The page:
Marines

Photo Information

Service members and Department of Defense employees read a slide about personal media during an information assurance training class at the base theater aboard Marine Corps Base Camp Lejeune, recently. IA training is conducted annually and is required per Marine Corps Base Order 5239.2 for everyone who has access to the government network.

Photo by Cpl. Jo Jones

Information Assurance aboard Camp Lejeune

27 Oct 2010 | Cpl. Jo Jones

With today’s increasing usage of social media websites and advanced e-mail capabilities, Internet users all over the world now have easier access to security plans, personal information and explicit images.

In the military world, a security breach could mean the difference between life and death, and Department of Defense personnel who leak this information – inadvertently or intentionally – could face serious consequences.

To combat this issue, professional information technicians with Marine Corps Base Camp Lejeune are taking proactive measures to safeguard against violators, and to disseminate, educate and train everyone who works and lives aboard the base about information assurance.

“Information assurance is the (trio) of confidentiality, integrity and availability of information,” said Carolyn B. Harrison, the information assurance manager with MCB Camp Lejeune.  “That is what we protect and defend.  We make sure that the information the military needs to perform its duties, which covers everything from food, ammunition, logistics and administration, is protected.”

IA violations can include anything from e-mailing personal information such as social security numbers in an unencrypted email to accessing pornographic material on the government network.  Harrison said the majority of the offenses occur when DOD personnel are conducting daily, routine activities.  She said leaving a common access card unaccompanied in a government computer in a public office setting is the most common mistake people make.

“The danger is if somebody sits at your computer and does anything on (it), then you’re responsible for that action,” said Harrison.  “If they go to a site that is inappropriate and charges are brought up, the person who has the CAC is held responsible.”

“The CAC has a two-factor identification – you have to have it, and you have to know the pin,” continued Harrison.  “Because if somebody sits down at that machine and tries to do something and doesn’t know the pin, he just locked the individual out.  That person might actually try to call and get it unlocked so it won’t be detected that he tried to attempt this.  When that happens, both individuals are at fault.”

Harrison said service members who are deployed overseas in combat zones are especially susceptible to jeopardizing national security.

“When you send information back as you’re chatting with your family members online or on the phone, phones aren’t always secure, and you need to be careful about what information you pass such as where you’re located, how many people there are and what activities are going on,” said Harrison.  “Saying or posting things like, ‘I’ll be home on this day,’ or ‘We’re leaving on this day,’ is troop movement.  To you, you’re keeping your family informed, but when your family is excited and they start to mention where you are and things that are going on, before you know it, it’s on the news, and then the information is out there.”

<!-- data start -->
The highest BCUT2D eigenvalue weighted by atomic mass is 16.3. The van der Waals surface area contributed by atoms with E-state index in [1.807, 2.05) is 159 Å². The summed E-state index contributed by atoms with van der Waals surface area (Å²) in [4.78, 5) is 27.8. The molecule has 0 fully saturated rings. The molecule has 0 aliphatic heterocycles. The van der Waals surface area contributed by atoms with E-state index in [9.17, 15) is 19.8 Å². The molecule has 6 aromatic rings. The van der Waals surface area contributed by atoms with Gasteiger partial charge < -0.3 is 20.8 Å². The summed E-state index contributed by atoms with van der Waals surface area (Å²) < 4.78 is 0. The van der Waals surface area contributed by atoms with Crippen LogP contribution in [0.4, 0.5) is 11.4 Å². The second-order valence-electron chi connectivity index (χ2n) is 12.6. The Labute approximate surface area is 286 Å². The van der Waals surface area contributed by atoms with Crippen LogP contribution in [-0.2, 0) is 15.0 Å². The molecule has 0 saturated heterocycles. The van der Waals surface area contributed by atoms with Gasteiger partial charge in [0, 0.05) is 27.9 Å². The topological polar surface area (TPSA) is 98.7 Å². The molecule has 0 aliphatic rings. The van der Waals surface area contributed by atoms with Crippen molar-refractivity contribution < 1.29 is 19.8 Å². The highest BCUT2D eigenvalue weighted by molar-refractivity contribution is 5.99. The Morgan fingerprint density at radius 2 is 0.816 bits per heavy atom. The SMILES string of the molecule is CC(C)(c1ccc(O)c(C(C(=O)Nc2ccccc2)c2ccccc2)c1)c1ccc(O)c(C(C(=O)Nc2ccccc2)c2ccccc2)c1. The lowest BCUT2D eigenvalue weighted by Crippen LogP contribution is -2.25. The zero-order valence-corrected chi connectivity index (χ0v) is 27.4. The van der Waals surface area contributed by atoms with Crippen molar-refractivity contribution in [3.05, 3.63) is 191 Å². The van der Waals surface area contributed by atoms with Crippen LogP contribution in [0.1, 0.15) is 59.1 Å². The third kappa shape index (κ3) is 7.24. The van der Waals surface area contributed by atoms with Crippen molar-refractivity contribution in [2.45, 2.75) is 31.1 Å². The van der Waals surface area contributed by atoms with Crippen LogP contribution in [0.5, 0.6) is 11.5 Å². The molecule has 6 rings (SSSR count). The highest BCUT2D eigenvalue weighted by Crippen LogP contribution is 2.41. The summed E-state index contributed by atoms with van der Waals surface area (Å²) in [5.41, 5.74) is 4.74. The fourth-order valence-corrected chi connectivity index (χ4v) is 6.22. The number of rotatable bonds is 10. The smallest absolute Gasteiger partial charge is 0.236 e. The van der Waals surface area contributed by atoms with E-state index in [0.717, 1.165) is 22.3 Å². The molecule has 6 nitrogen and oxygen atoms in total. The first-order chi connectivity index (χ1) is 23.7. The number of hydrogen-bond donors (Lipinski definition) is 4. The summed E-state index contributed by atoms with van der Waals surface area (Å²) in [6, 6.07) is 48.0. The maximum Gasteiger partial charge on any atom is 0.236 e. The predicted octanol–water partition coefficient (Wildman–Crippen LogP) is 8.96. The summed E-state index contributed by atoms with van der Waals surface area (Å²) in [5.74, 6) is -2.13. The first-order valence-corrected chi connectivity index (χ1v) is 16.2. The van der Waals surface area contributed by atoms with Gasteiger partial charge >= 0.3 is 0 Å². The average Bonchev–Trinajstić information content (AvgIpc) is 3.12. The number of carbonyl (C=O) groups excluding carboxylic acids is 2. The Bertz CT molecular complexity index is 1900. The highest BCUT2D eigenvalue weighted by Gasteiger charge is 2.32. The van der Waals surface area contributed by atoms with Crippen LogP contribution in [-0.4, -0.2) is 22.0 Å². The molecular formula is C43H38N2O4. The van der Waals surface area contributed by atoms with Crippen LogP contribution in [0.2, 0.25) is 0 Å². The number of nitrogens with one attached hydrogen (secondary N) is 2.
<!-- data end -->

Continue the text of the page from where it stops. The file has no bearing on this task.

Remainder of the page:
Harrison said offenders could risk losing their jobs and face anything from written reprimands to courts-martial, depending on the severity and intent of the violations. 

Although there are currently established programs and tools set in place to detect violations and monitor appropriate usage on the government network, Harrison said information assurance ultimately depends on the individual.

“Information assurance should be everybody’s business,” said Harrison.  “It’s important to your professional life, and it affects your personal life.”

Everyone on MCB Camp Lejeune who is granted access to the government network must submit a completed IA certificate with their system authorization access request form. 

“Everybody on this base gets training because they are going to have access to the network,” said Harrison.  “The network is only as strong as its weakest link.”

IA is also a mandatory annual training requirement, per Marine Corps Order 5239.2.  It is available online, on compact disks, and IA experts aboard the base give annual training presentations to units and individuals who require it.  Harrison said IA experts are willing to conduct training for anybody at any time; they just have to call and make appropriate arrangements.

Cpl. Nathan Allen, a brig guard with Brig Company, Headquarters and Support Battalion, MCB Camp Lejeune, recently went through IA training at the base theater.  He said the training was very valuable and shows people how to be professional at all times.

“I learned that you have to be careful about what you’re doing on the computer because you never know who is watching you,” said Allen.  “Use your work computer for work only.”

Harrison said the training not only informs people about safe practices and violations, but it also encourages them to be proactive safety officers.  She encourages everyone who witnesses violations to report them.

For more information about information assurance training or to report violations, email CLJN_IAD@usmc.mil or call the Customer Support Center at 451-1019.